This made it a fairly unusual Wednesday. I’d spent the early part of it waiting in for a tradesman whose office called to say he wasn’t going to make it. As I think of myself as a tradesman, I was a bit pissed off, but they re-booked him for 8.30 this morning, and he was there, bright and early, and did the job brilliantly, so I’m not complaining. The work I do for people does not require them to “wait in” for me, as I am likely to be sending it by email at a designated time, not knocking on their front door. (Interestingly, on Tuesday afternoon, I was trying to arrange a way of taking efficient delivery of the DVDs I need for the next GEITF Q&A – ITV sitcom The Job Lot, for which I will be talking not just to the writers, but to stars Russell Tovey and Sarah Hadland! – and after a few emails, I decided to just walk to the production company’s office and pick it up myself. That’s the kind of hands-on guy I sometimes have to be. So much fannying around otherwise.)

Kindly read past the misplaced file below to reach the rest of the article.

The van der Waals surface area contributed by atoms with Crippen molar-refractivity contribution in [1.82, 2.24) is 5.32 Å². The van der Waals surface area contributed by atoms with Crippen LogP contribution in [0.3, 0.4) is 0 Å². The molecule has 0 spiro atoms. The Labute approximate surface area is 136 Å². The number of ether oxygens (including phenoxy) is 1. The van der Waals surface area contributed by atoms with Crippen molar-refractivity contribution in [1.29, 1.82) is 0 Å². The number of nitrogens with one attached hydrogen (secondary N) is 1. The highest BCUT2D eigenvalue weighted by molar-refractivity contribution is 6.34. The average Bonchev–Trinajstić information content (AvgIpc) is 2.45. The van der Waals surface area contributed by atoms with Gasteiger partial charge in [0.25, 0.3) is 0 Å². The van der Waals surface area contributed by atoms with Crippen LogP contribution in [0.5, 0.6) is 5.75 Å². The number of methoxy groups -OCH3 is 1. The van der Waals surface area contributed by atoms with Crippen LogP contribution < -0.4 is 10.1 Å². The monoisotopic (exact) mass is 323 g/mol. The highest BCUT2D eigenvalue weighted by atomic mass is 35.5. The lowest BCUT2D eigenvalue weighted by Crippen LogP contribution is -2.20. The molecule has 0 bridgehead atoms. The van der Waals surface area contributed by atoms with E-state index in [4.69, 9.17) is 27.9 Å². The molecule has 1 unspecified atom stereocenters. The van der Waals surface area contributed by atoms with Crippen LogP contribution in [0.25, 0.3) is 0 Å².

I seem to be doing a lot of hosting these days. I am a host, just like Hannah’s friend on Girls is a hostess. This is not such a terrible rung to have reached in my 25th year in showbiz. As I always say to the people who employ me in this capacity, I have yet to grow blasé about meeting and talking to people who make telly programmes. Whether it’s a writer, or a producer, or an actor, or an escapologist, they are interesting to me per se. I met a lovely guy called Rich last night. He works for UKTV. When I first knew him, in 1997, he was a runner at the production company which made Collins & Maconie’s Movie Club for ITV. This is how TV works, or can do. Jonathan Goodwin used to be a stunt adviser; he trained to be an actor; now he’s got his own show as a bald nutcase with his name in the title. (Yeah, been there, done that, in 1997 – always be nice to people on the way up, as you’re bound to meet them again on the way down.)